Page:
When you put papers into the order that they need to be in, this is an example of collation.
- the act, process, or result of collating
- a conference or gathering, as of monks at the close of the day to listen to a reading from a religious book and to discuss it
- a light meal: originally such a meal was served in a monastery during the collation (sense )
- Library Science the physical description of a book, including the trim size, number of pages and illustrations, etc.
Origin of collationMiddle English collacioun from Old French collacion, discourse from Classical Latin collatio: see collate
- The act or process of collating.
- a. A light meal permitted on fast days.b. A light meal.
(countable and uncountable, plural collations)
- Bringing together.
- (in the plural) The Collationes Patrum in Scetica Eremo Commorantium by John Cassian, an important ecclesiastical work. (Now usually with capital initial.) [from 13th c.]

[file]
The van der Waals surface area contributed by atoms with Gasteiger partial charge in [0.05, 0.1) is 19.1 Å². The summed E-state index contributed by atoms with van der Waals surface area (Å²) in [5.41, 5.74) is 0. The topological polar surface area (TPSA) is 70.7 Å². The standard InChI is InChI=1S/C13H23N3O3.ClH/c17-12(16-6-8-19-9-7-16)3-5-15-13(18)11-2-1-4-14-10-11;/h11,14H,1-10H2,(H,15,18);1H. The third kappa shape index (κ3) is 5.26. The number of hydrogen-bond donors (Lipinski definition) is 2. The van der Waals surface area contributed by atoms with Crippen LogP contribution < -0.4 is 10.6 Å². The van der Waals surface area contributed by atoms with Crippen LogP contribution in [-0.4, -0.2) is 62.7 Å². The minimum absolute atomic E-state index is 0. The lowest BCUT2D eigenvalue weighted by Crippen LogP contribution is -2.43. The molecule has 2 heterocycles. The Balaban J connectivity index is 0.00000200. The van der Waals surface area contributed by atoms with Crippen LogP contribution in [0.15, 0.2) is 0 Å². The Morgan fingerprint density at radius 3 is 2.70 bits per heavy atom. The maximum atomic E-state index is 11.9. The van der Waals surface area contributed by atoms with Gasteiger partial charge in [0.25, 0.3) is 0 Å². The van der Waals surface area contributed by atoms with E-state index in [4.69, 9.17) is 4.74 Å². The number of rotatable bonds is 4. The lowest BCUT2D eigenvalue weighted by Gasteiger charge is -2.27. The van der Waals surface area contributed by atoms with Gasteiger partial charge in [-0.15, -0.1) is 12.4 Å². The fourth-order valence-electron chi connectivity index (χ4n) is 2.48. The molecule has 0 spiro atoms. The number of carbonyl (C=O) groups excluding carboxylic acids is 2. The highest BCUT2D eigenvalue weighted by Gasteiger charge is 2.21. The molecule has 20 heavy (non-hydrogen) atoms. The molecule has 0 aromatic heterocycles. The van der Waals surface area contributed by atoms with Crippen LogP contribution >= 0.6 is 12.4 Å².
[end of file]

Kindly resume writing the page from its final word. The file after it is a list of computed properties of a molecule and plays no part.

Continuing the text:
- A reading held from the work mentioned above, as a regular service in Benedictine monasteries. [from 14th c.]
- The light meal taken by monks after the reading service mentioned above. [from 14th c.]
- Any light meal or snack. [from 16th c.]
(third-person singular simple present collations, present participle collationing, simple past and past participle collationed)
- (obsolete) To partake of a collation, or light meal.
From Old French collation, from Latin collationem, from the participle stem of conferre (“to bring together”).
collation - Legal Definition